The American Dilemma and How We Can Fix It

ON CELLULAR EATIQUETTE

 When I was a child, phones were black and had dials. They had only three functions.

 The first of these was that if you correctly dialed a series of seven letters and numbers you would reach the party with whom you wished to speak (that is assuming that they were home to answer and chose to do so).

 The second was that when your phone rang you could speak with the party who had successfully completed the operation described in the first function. (It could be your Aunt Hattie, the IRS or someone who had simply mis-dialed. You just never knew until you picked up the receiver).

 The third function was that while you were waiting to perform either function one or function two, your phone because it was heavy, served as a very efficient paper weight – allowing you to keep all the bills you had to pay in one neat and orderly place without fear that they would blow away and be scattered.

 As I think about it, I guess those phones had a potential fourth function as well. If a robber broke into your house you could pick up your phone (presently engaged in function three) and because of its heft use it to strike the bad guy over the head, knocking him unconscious. Then you could employ function one and call the police to have this evildoer arrested. You see, even earlier telephones were versatile.

 Although they had virtually none of the many features found on even today’s most elemental cell phones they had two striking advantages over these gifts of modern technology.

 First, you couldn’t misplace your phone since the main unit was connected to the wall of your apartment and the receiver was connected to the phone’s base by a winding rubbery cord.

 Second, these phones never dialed themselves – putting you back in touch with someone with whom you had just concluded a conversation.

 Our outlook on phones back then was a little different. We viewed them as a tool – rather than a life support system. But that was then.

 My family would gather nightly for our dinner together. I remember that there was a little ritual which preceded and followed our meal. Either mom or grandma would pick up the phone (engaged in its most frequent function – number three) and turn the little control at the bottom to make the phone silent. After dinner had concluded, one of them would turn it back on.

 We had no idea if someone had called during our meal or not – and we didn’t care.

 Dinner was a time for us to discuss how things went at school, if dad had gotten any big orders, who had come into mom’s shop and what grandma planned to cook for dinner the following evening. It was the time of day that we were all together and that time was far too important to be interrupted with a phone call.

 A few weeks ago I was invited to dinner at a very nice restaurant by some friends. Their twenty year old son and eighteen year old daughter joined us.

 Please accept my estimate that the two youngsters spent at least half of the time that we were seated either making or receiving phone calls, surfing the web or sending tweets. While I didn’t say anything about this, I thought of a four letter word that grandma would have used if she were with us at that meal. That word is “rude.”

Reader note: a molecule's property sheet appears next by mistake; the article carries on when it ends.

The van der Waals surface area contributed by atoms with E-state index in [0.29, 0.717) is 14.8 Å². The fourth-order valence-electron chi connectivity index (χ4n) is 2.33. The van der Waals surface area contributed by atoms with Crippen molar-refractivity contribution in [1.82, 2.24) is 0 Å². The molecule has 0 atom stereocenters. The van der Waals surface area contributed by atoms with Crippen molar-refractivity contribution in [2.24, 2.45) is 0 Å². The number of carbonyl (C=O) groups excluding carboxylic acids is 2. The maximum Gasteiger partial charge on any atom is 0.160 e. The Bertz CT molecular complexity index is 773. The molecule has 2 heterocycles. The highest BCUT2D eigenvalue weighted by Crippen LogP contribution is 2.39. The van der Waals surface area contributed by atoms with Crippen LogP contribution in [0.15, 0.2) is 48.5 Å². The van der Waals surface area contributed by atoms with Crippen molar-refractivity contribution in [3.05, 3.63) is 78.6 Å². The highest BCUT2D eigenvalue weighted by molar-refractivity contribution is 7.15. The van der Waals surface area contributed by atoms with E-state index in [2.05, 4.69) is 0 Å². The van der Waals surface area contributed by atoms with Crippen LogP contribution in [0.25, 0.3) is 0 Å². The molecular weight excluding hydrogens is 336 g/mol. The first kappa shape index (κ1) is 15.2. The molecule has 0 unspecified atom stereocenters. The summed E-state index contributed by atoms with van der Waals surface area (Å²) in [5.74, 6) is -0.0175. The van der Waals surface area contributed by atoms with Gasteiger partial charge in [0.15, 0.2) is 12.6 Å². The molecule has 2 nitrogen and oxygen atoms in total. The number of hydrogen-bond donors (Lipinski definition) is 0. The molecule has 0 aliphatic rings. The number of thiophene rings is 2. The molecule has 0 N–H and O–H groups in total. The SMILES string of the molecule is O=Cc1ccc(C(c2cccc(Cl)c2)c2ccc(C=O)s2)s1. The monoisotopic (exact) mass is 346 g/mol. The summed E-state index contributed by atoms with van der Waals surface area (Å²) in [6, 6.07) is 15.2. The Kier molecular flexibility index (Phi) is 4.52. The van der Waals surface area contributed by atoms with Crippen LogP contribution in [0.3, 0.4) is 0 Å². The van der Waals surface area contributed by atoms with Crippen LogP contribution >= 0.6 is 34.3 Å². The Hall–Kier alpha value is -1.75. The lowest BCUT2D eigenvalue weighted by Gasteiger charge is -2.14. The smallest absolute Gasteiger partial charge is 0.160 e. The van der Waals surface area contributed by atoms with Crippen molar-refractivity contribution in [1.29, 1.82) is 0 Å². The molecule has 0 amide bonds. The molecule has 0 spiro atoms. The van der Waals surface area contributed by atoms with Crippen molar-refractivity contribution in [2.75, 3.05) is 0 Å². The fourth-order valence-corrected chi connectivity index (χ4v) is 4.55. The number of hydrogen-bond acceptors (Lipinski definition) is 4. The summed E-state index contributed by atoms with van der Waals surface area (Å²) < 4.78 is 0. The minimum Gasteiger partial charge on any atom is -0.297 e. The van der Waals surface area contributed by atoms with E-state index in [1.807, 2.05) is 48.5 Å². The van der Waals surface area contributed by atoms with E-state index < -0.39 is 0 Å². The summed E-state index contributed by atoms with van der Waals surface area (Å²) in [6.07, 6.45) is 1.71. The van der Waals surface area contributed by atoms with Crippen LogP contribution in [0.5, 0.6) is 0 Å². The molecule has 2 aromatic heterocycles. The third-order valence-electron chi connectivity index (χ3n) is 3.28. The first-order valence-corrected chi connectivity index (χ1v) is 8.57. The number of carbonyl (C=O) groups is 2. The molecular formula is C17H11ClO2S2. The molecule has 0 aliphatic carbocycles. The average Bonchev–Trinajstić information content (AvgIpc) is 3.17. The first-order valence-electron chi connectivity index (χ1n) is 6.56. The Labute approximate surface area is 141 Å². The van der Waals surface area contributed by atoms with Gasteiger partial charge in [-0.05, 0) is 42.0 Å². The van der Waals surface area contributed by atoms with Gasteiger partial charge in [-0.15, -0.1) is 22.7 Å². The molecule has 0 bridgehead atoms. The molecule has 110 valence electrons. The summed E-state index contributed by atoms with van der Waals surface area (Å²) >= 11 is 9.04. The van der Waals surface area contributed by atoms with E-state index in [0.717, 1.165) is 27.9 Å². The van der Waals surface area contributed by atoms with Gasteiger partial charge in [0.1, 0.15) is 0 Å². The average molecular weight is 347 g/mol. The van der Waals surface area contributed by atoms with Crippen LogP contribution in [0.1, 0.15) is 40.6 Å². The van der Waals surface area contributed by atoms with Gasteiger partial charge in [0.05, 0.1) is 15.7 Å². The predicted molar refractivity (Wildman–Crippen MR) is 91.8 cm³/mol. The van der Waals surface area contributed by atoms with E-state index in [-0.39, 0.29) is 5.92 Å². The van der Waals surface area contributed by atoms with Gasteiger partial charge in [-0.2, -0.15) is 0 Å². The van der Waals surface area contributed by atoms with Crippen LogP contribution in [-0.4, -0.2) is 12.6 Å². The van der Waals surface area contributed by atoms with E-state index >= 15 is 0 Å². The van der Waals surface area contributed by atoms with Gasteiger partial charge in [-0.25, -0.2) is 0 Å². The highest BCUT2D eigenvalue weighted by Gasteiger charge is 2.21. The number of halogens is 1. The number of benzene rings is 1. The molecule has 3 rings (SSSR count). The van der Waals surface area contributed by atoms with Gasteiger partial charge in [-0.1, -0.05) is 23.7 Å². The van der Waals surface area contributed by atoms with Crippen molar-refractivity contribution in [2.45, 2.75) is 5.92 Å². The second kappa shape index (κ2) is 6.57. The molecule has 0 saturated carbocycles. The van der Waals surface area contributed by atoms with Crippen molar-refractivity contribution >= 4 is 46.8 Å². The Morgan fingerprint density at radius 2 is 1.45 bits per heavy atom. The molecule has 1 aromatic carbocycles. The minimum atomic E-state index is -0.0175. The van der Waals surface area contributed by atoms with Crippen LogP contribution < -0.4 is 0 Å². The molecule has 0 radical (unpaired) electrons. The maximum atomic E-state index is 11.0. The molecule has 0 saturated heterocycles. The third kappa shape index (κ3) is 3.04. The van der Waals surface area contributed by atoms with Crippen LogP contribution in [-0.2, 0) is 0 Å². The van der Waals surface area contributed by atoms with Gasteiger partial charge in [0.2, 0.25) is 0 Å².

What surprised me more than their behavior was that their parents apparently saw nothing strange or wrong in it. At least they didn’t make any comments about it while we were seated.

 It seems to me that as a mere matter of courtesy, when we are with someone we should turn our attention to that person. I try to do that – although I have to admit I’ve been involved in conversations which I found extremely boring. But I do recognize that the other person must find their subject matter interesting – or they wouldn’t be discussing it. So I try to listen to what they’re saying – no matter my level of personal interest. Sometimes that’s tough.

 In thinking about this recent dinner outing I decided to coin a new phrase –   “Cellular Eatiquette.” I’m not going to define it as I think that it’s obvious from its construction.

 What I will say is that if we ever get together for dinner, rest assured that prior to our meal, I will turn off my cell phone – and I hope that you will show me the same respect.  I promise that you will have my full attention.

 

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Comments on: "ON CELLULAR EATIQUETTE" (2)

  1. I go back even farther. Our number was five digits, and if someone from far away wanted to call, they dialled “0” and told the operator, “Please connect me with Long Beach, California 232-98.
    Furthermore, my mom’s cooking was so good we probably wouldn’t have answered if the phone rang ( which it only did three or four times a week)

    • I’m glad you had the experience of growing up with great food that came out of a kitchen – and not a drive-through window! People today don’t know what they’ve missed.

      When we went away for the summers (post-The Watermelon Man), if we wanted to make or had received a call – we had to go down to the town store – and use the owner’s Party-Line phone. Of course, we could only do so if the other “party” who shared the line wasn’t busy talking.

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